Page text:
Larry Trainor (who will later become Negative Man of the Doom Patrol), Oliver Queen (Green Arrow), Nathaniel Adam (later to be known as Captain Atom) Ace Morgan, and Hal Jordan are the fly boys tasked with destroying the Centre from within.
Free from the mental grasp of the Centre, a newly-coherent Martian Manhunter rages against the beasts as he realizes what and who his freedom cost!
The rest of this chapter? Its a mega-battle as all of Earth’s able-bodied heroes, super-powered and otherwise, engage the hordes of beasts emanating from the Centre and provide cover for the dangerous mission of the fly boy fleet.
Chapter Seventeen: The Pure Rugged
Within the belly of the beast, the surviving three fly boys (you’ll have to read the issue to figure out, um, Who’s Who) weaken the Centre. But, at what cost?
The crippled threat and its horde of defenders are now subjected to Phase II of the plan – the hands (and feet) of Earth’s new super-speedster the Flash and Ray Palmer’s flawed technology.
Why does all hope rest with one new hero and some flawed technology?
Will it be the difference maker?
Who will live?
Who will die?
And, where is Superman?
You’ll have to read this issue to find out!
Epilogue: The New Frontier
Since this part of DC: The New Frontier is called Justice League of America could an appearance of the JLA be far behind?
I won’t spoil the ending of this great series, but I will quote from this last chapter:
…The problems are not all solved and the battles are not all won — and we stand today on the edge of the New Frontier — the frontier of the 1960’s — a frontier of unknown opportunities and perils — a frontier of unfulfilled hopes and threats.
The New Frontier of which I speak is not a set of promises — it is a set of challenges…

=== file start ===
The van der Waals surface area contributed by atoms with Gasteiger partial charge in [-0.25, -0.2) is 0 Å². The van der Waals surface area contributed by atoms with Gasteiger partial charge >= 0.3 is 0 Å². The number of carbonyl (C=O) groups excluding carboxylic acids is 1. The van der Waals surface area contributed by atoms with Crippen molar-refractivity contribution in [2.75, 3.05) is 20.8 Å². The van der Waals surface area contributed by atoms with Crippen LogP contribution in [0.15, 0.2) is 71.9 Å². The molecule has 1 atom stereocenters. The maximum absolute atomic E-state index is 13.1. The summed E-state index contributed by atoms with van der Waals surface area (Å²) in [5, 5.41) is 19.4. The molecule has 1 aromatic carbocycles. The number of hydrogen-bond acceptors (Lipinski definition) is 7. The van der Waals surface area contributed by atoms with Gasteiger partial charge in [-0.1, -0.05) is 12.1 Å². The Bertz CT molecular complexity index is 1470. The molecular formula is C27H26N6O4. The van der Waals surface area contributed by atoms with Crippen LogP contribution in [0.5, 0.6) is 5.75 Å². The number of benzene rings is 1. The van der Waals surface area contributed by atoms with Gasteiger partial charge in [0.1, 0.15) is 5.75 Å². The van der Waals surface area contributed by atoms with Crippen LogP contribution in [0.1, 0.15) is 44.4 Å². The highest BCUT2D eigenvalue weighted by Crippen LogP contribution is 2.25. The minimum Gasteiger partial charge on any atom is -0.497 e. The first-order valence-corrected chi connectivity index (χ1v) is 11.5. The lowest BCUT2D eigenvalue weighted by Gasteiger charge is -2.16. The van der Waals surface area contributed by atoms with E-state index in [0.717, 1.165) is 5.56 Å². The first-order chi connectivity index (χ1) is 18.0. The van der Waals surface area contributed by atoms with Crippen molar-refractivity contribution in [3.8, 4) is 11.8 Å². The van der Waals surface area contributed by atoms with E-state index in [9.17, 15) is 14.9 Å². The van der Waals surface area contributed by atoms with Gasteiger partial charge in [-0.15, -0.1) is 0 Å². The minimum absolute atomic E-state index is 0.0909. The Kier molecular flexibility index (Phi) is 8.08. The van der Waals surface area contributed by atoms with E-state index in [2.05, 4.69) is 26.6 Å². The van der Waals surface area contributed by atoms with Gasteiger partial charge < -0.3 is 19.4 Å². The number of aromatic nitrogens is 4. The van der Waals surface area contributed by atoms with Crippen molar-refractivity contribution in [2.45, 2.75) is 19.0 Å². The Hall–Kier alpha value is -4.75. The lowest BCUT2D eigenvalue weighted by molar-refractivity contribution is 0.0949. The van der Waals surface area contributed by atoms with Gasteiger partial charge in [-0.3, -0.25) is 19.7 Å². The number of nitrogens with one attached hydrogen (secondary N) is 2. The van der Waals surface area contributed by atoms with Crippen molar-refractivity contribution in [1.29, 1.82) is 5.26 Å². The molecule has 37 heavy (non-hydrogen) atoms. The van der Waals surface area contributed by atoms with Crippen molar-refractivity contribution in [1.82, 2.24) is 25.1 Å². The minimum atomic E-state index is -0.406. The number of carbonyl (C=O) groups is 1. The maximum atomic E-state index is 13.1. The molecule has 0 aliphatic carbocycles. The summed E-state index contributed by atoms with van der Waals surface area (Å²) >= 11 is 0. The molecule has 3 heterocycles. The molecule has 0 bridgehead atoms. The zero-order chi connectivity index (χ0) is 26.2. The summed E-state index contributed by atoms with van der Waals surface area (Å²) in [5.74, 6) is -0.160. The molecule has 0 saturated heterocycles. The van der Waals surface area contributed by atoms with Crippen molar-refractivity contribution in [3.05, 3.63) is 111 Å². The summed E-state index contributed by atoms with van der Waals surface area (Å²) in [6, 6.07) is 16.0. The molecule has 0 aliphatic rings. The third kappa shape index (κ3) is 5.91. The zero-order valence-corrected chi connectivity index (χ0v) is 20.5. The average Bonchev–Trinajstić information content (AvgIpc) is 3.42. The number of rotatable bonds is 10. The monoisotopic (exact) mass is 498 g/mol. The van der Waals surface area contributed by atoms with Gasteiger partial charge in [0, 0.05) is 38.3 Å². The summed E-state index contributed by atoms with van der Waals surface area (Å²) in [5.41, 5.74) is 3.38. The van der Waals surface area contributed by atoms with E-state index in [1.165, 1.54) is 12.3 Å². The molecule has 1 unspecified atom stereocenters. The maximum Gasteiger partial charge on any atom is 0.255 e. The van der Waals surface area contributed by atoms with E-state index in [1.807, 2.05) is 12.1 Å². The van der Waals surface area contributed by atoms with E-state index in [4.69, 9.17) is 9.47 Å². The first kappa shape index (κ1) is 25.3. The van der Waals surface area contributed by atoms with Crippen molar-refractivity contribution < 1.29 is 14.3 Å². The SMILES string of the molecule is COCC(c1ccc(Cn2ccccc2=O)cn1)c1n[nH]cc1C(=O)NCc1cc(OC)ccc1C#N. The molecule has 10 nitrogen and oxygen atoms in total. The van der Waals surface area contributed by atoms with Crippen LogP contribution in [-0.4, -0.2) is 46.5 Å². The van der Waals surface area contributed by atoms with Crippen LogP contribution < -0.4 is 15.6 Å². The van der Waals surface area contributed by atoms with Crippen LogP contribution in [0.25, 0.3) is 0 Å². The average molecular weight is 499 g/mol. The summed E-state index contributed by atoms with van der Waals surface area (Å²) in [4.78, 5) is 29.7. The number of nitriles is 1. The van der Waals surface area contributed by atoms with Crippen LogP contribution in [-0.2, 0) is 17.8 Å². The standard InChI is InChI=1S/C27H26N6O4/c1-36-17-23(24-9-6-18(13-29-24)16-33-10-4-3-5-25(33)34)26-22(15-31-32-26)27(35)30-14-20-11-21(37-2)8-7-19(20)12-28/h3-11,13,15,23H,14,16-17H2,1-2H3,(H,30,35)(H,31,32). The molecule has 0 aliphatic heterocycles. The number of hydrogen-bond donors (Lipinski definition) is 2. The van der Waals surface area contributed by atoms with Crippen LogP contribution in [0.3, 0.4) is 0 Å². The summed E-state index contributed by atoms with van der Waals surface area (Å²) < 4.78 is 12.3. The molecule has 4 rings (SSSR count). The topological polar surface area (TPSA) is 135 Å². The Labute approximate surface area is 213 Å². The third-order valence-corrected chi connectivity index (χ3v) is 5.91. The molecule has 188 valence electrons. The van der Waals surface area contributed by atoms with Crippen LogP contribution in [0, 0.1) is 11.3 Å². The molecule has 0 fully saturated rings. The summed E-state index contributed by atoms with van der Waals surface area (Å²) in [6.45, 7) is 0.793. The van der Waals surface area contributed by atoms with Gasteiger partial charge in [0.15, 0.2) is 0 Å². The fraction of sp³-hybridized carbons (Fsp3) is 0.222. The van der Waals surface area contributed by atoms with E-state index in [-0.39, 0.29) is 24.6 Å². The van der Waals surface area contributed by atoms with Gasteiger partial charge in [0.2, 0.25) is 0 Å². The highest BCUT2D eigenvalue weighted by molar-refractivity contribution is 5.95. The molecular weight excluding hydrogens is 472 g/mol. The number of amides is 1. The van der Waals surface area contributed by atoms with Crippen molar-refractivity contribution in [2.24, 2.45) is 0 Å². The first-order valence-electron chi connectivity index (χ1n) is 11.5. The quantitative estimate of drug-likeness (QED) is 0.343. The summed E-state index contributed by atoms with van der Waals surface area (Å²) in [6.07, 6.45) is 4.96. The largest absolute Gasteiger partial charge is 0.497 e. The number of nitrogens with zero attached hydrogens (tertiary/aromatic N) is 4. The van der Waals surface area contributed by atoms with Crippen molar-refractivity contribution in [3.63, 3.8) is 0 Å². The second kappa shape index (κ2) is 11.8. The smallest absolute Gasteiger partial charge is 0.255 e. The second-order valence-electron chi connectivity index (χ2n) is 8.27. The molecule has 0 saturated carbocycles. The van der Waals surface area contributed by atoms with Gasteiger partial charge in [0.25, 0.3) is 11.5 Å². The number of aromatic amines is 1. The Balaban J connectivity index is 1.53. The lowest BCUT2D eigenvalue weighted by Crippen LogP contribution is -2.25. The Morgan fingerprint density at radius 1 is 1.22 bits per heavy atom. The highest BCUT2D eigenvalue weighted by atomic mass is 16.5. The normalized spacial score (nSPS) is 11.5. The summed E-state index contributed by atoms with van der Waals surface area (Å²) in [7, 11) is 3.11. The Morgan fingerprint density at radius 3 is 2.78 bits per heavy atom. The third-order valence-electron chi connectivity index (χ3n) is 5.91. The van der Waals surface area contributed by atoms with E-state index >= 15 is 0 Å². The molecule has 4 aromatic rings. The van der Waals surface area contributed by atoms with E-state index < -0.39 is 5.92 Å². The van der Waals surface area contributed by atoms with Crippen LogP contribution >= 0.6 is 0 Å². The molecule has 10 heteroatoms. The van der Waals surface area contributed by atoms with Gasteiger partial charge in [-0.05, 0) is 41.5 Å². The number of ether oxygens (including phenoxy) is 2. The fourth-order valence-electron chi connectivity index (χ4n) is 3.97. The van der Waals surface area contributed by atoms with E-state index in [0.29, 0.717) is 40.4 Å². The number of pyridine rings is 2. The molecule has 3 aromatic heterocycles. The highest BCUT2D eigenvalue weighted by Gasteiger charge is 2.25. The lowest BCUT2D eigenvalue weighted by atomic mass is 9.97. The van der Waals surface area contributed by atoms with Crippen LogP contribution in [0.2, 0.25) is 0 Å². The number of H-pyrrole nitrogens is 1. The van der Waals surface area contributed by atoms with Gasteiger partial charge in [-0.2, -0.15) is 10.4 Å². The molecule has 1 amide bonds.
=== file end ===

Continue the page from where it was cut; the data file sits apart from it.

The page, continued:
… Are we up to the task — are we equal to the challenge? Or must we sacrifice our future in order to enjoy the present?
That is the question of the New Frontier…
All mankind waits upon our decision…
Silver Age Excellence!
I’m amazed at the amount of research that Cooke has done on this series. Not only in terms of comics history, but “real” history including speech quotes from U.S. President John F. Kennedy.
The whole concept of this series was to answer the question that what if there was no Earth 1 or 2 and no Crisis on Infinite Earths and the like. What if the Golden Age in the DCU truly spawned a Silver Age on that same world? That would relegate (perhaps that’s the wrong word) Batman and Superman as Golden Age heroes and allow others to “fill in their (archetypal) spots”, so-to-speak.
It also incorporated properties that DC had picked up over time from Fawcett Comics, Charlton and others firmly in this new “continuity”.
This leaves characters that were created in the Golden Age in that time chronologically and doesn’t reinterpret them for the Silver Age. The characters from that time are older in this new age and interact with the newbies of the New Frontier.
This allows Cooke to give more screen time to the heroes that actually came onto DC’s comics’ radar in the Silver Age: Flash (Barry Allen), Green Lantern (Hal Jordan) and others.
This mini-series also served as a way to link those non-brightly garbed, but more human “heroes” that came onto the scene prior to the dawn of the flashy “super-heroics” of the Silver Age like: Suicide Squad (Task Force X), the Challengers of the Unknown and others.
I feel that DC: The New Frontier is a faithful steward of the spirit of the Silver Age and is a great extension of James Robinson’s the Golden Age.
Maybe we’ll have a Bronze Age -type series in the near future. Although, the 2 most exciting periods in (DC) Comics have already been covered in James Robinson’s the Golden Age and Darwyn Cooke’s DC: The New Frontier.